Our City is a weekly column dedicated to the culture surrounding Orlando City, Major League Soccer, and the American soccer landscape.
The opening of a new downtown soccer-specific stadium was one of the highlights of the 2017 Major League Soccer season for Orlando City. The construction of this building was an element tied to the awarding of a club to Orlando. Shifting games from a cavernous American football stadium to the more intimate confines of a purpose-built facility gave supporters in Orlando a fantastic stage in which to watch games.
While the benefits of such a facility are obvious, simply building some stands around a nice patch of grass and hanging some purple banners doesn’t make this new house of soccer a home. Elements like “The Wall,” the spray-painted tunnel, the golden seats spelling Orlando in the upper deck, and the seats dedicated to the victims of the Pulse night club shooting all add meaning.
Collectively, the club has constructed a space in the heart of the city for soccer. Space, by definition, is abstract. We understand that Orlando City Stadium is the home of the Lions because we’ve been told so by the above elements of identification. Still, in the building’s first year, other teams have come in to use the stadium — the United States Men’s National team, the NCAA Women’s College Cup, and the NWSL championship game to name a few. For these events the space for soccer was easily transformed and those of use who had spent a season watching Orlando City, the Pride, or OCB could easily suspend our knowledge.
While Orlando City Stadium is a space for soccer, it isn’t a place for it yet. While space is abstract, place is concrete and drenched in significant meaning. I can mention stadiums like Old Trafford, Anfield, or San Siro and you know exactly the place I’m talking about and may have positive or negative memories according to your allegiances. MLS stadiums like Children’s Mercy Park, BMO Field, Providence Park, or Stade Saputo all are imbued with meaning as significant places of soccer.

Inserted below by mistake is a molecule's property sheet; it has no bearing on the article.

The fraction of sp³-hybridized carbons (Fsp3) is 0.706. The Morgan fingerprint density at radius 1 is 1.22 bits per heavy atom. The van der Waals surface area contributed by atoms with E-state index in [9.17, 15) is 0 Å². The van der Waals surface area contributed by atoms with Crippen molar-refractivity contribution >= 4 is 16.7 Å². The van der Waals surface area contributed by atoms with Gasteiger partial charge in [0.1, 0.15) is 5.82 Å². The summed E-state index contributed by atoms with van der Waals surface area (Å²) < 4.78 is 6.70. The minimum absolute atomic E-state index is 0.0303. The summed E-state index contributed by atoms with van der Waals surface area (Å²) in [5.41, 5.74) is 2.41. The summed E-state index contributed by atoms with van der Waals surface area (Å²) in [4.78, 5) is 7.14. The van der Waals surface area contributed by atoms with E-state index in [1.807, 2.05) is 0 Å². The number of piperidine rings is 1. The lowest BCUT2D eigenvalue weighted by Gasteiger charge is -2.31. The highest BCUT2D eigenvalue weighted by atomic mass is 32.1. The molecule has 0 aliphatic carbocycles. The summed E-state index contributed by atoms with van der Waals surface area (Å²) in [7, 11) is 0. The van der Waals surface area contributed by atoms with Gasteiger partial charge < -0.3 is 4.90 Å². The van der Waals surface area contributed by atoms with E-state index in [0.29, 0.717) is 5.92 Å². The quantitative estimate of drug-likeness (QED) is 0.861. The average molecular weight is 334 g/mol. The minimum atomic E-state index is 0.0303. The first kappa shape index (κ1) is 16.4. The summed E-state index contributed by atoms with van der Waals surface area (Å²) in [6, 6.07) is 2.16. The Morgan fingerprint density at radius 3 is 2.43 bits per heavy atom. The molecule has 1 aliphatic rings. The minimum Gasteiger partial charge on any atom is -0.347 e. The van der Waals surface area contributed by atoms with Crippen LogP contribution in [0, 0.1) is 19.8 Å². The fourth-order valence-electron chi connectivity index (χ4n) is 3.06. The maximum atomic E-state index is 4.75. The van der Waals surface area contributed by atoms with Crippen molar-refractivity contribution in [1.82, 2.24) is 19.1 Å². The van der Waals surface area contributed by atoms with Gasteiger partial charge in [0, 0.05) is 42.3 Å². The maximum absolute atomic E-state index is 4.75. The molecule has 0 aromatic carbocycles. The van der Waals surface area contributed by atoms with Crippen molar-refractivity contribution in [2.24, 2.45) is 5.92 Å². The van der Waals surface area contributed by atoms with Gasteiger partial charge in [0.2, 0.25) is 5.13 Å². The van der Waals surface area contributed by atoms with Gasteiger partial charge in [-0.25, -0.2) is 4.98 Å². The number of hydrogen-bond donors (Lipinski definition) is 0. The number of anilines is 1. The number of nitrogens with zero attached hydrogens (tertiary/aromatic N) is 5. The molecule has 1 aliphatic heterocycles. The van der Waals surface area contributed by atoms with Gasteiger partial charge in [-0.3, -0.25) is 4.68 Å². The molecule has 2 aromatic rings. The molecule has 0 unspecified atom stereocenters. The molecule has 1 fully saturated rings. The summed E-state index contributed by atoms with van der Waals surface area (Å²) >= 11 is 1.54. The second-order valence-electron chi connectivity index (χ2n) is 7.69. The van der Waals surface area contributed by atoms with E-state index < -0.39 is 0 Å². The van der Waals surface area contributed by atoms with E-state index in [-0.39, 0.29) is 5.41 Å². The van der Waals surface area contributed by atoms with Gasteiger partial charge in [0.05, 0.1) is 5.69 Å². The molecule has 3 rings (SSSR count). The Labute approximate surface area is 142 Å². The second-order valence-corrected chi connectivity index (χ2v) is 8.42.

This isn’t meant to be a knock against Orlando or the club’s building. Quite the opposite. The above stadiums are significant because they have transpired from spaces to places. From buildings meant to house soccer games to places infused with history and meaning.
Orlando City Stadium is a space in the process of becoming a place. The club moved from the nearby city-owned stadium formerly known as the Citrus Bowl. This was where we watched Sean Kelley become a legend in the 2011 final, where the legend of Dom Dwyer was born, where Kaká scored in front of 62,000 people. While the club and its supporters will never lose those memories, sometimes it feels obvious when you are inside the new stadium that history didn’t happen here.
Orlando City Stadium is a house for soccer, and a beautiful one at that. How the club and the fans interact with the building in the next few seasons will make this space a home.
I write about this today because as the club is in the process of reloading for the 2018 season and as the off-season seemingly drags on a little too slowly, I can’t wait to make Orlando City Stadium our place, our home. We’ve talked so much this off-season about the need for a change and the front-office roster revamp is an indication our demands have been taken seriously. As fans we want trophies, we want rivalry victories, we want nights that drench our stadium in history. The club has built a beautiful house for soccer. We’re ready to make it a home.
What about you? Does Orlando City feel like home yet? What memories do you have of the new stadium so far? What memories are you eager to create this season and beyond?